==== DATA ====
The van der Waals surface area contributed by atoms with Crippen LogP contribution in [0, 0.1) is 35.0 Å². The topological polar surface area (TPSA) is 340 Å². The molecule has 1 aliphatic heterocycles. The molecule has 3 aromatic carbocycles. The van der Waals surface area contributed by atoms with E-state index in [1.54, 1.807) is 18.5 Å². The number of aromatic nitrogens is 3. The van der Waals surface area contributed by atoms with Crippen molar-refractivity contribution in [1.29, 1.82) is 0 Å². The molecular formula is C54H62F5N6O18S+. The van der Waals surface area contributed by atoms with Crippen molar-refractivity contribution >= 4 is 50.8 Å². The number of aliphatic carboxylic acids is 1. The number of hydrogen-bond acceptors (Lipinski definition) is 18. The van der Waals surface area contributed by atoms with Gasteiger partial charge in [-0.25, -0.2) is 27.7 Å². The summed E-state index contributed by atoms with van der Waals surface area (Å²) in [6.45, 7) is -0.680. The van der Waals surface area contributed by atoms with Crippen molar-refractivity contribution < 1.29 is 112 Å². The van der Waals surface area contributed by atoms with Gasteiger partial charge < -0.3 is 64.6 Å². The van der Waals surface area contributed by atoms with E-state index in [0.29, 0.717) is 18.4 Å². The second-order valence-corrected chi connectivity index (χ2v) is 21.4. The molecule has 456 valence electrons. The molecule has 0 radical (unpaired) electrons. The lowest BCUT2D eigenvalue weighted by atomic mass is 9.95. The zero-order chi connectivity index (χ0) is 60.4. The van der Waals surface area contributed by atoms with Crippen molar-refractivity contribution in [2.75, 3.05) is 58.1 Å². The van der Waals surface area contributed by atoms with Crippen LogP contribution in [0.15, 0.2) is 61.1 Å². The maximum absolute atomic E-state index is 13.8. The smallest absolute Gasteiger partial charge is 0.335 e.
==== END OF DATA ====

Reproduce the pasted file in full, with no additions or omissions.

The van der Waals surface area contributed by atoms with Crippen LogP contribution in [0, 0.1) is 35.0 Å². The topological polar surface area (TPSA) is 340 Å². The molecule has 1 aliphatic heterocycles. The molecule has 3 aromatic carbocycles. The van der Waals surface area contributed by atoms with E-state index in [1.54, 1.807) is 18.5 Å². The number of aromatic nitrogens is 3. The van der Waals surface area contributed by atoms with Crippen molar-refractivity contribution in [1.29, 1.82) is 0 Å². The molecular formula is C54H62F5N6O18S+. The van der Waals surface area contributed by atoms with Crippen molar-refractivity contribution >= 4 is 50.8 Å². The number of aliphatic carboxylic acids is 1. The number of hydrogen-bond acceptors (Lipinski definition) is 18. The van der Waals surface area contributed by atoms with Gasteiger partial charge in [-0.25, -0.2) is 27.7 Å². The summed E-state index contributed by atoms with van der Waals surface area (Å²) in [6.45, 7) is -0.680. The van der Waals surface area contributed by atoms with Crippen molar-refractivity contribution < 1.29 is 112 Å². The van der Waals surface area contributed by atoms with Gasteiger partial charge < -0.3 is 64.6 Å². The van der Waals surface area contributed by atoms with E-state index in [0.29, 0.717) is 18.4 Å². The second-order valence-corrected chi connectivity index (χ2v) is 21.4. The molecule has 456 valence electrons. The molecule has 0 radical (unpaired) electrons. The lowest BCUT2D eigenvalue weighted by atomic mass is 9.95. The zero-order chi connectivity index (χ0) is 60.4. The van der Waals surface area contributed by atoms with Crippen molar-refractivity contribution in [2.75, 3.05) is 58.1 Å². The van der Waals surface area contributed by atoms with Crippen LogP contribution in [0.15, 0.2) is 61.1 Å². The maximum absolute atomic E-state index is 13.8. The smallest absolute Gasteiger partial charge is 0.335 e.